Life sciences R&D faces major challenges today: shortages of new drugs in company pipelines, growing costs to bring drugs to market, patents expiring, increased competition, downward price pressures from the market, new safety and regulatory measures coming into effect and increased public scrutiny. All of these factors are combining to make successful innovation much more difficult for pharmaceutical organizations.
The industry is responding to these challenges by pursuing new markets, new formulations and new uses for existing products. We’re also seeing attempts to reduce costs through mergers, acquisitions and aggressive externalization. At the lab level, pharmas and biotechs are also exploiting high-throughput and high-content technologies and advances in biotechnology and genomics. Pharmacogenomics, toxicogenomics, chemogenomics and pathway analysis are improving scientists’ insight into druggable targets and the metabolic pathways they control. Translational medicine is linking clinical information back to early-stage discovery.
A side effect of these advanced technologies has been a dramatic increase in the amount of data being collected, which has created another fundamental challenge—managing massive amounts of complex data and collaboratively transforming it into knowledge. Somewhere, hidden within this data-rich R&D environment, there may be pointers to the next pharmaceutical discovery: what proteins are encoded by these genes, what biological pathways do they impact, are these targets druggable, what kinds of molecules might interact with these targets, what adverse effects are expected?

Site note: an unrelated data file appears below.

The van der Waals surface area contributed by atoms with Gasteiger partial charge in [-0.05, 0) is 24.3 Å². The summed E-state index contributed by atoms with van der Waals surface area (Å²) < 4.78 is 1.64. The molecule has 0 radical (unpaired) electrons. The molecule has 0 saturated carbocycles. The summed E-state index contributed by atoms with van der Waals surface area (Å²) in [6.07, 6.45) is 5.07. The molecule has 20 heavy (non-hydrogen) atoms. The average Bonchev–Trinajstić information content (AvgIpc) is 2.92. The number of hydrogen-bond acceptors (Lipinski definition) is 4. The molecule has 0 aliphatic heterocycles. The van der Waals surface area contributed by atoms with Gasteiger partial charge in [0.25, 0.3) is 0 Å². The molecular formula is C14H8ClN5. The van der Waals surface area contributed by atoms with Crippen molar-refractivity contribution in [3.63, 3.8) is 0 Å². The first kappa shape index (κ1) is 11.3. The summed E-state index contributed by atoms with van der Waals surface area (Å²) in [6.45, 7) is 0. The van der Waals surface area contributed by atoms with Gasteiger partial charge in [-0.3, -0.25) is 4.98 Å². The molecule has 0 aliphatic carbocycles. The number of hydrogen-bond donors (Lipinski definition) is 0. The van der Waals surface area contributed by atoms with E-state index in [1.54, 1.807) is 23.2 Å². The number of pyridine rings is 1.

The huge amount of data is often considered the main component of the challenge. But even when managing smaller amounts of data, informational complexity and diverse data “silos” spread across the enterprise (and externally among partners) still present a major obstacle to innovation that most informatics systems and data analysis tools simply cannot overcome.
While new technologies and specializations are resulting in enormous progress in the right direction, the data explosion they have created means that scientists today can spend about 20% of their time just managing information. The oft-repeated refrain is: “I’m spending nearly all my time, finding, processing, organizing and moving data around instead of being productive in the lab—and it’s only getting worse.”
The informatics challenge today is really a four-part puzzle around how to improve data access, data analysis, data reporting and overall team collaboration. With scientific data often locked in different database systems in various locations, data acquisition can be a complex, time-consuming, often manual and, therefore, error-prone task of cutting, pasting and joining. Scientists often do not or cannot complete these tasks, so they end up making decisions based on incomplete data or stale information collected at an earlier time. Likewise, large volumes of data can be overwhelming to analyze, sometimes requiring computational experts to intervene―and this can result in another bottleneck or the temptation to make fast decisions without the benefit of full analysis. Reporting can be another manual, labor-intensive and error-prone process resulting in a logjam of spreadsheets, PowerPoints and emails that hinders decision making with no real-time data sharing.
You and your team need to be making informed decisions every day. What’s the greatest challenge you face when it comes to accessing and sharing the right information in the right context and at the right time, so you can move your projects forward in an efficient, timely manner?
Accelrys will make a major announcement about our launch of an exciting new collaborative data access, analysis, reporting and decision support solution at the Pharmaceutical IT Congress on September 23-24 in London. If you’re at the conference, visit us to learn more. Be sure to attend Dr. Rob Brown’s presentation, “Next Generation Cheminformatics Suite for Enhancing R&D Productivity and Innovation,” in the “Managing Enterprise IT” track on Monday, September 23 at 12:20.